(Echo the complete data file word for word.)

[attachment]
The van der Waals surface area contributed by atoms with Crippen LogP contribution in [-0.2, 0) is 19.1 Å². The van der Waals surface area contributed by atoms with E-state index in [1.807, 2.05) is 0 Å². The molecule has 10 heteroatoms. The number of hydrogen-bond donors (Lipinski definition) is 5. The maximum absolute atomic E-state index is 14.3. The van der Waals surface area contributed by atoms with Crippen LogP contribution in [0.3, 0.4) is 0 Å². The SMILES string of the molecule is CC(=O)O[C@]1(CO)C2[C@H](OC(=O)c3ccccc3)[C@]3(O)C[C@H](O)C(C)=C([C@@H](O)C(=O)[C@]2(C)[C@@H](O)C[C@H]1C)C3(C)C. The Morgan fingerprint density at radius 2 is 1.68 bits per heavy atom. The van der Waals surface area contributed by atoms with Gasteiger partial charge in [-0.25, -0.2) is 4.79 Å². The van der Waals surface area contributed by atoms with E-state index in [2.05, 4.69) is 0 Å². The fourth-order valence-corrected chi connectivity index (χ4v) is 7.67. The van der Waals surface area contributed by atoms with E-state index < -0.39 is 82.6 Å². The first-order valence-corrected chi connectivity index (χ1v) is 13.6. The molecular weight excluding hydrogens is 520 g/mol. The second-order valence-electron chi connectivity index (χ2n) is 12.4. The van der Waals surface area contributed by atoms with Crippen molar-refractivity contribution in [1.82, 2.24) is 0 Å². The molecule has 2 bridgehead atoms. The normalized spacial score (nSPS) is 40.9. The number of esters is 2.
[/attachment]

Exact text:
The van der Waals surface area contributed by atoms with Crippen LogP contribution in [-0.2, 0) is 19.1 Å². The van der Waals surface area contributed by atoms with E-state index in [1.807, 2.05) is 0 Å². The molecule has 10 heteroatoms. The number of hydrogen-bond donors (Lipinski definition) is 5. The maximum absolute atomic E-state index is 14.3. The van der Waals surface area contributed by atoms with Crippen LogP contribution in [0.3, 0.4) is 0 Å². The SMILES string of the molecule is CC(=O)O[C@]1(CO)C2[C@H](OC(=O)c3ccccc3)[C@]3(O)C[C@H](O)C(C)=C([C@@H](O)C(=O)[C@]2(C)[C@@H](O)C[C@H]1C)C3(C)C. The Morgan fingerprint density at radius 2 is 1.68 bits per heavy atom. The van der Waals surface area contributed by atoms with Gasteiger partial charge in [-0.25, -0.2) is 4.79 Å². The van der Waals surface area contributed by atoms with E-state index in [2.05, 4.69) is 0 Å². The fourth-order valence-corrected chi connectivity index (χ4v) is 7.67. The van der Waals surface area contributed by atoms with E-state index < -0.39 is 82.6 Å². The first-order valence-corrected chi connectivity index (χ1v) is 13.6. The molecular weight excluding hydrogens is 520 g/mol. The second-order valence-electron chi connectivity index (χ2n) is 12.4. The van der Waals surface area contributed by atoms with Crippen molar-refractivity contribution in [1.82, 2.24) is 0 Å². The molecule has 2 bridgehead atoms. The normalized spacial score (nSPS) is 40.9. The number of esters is 2.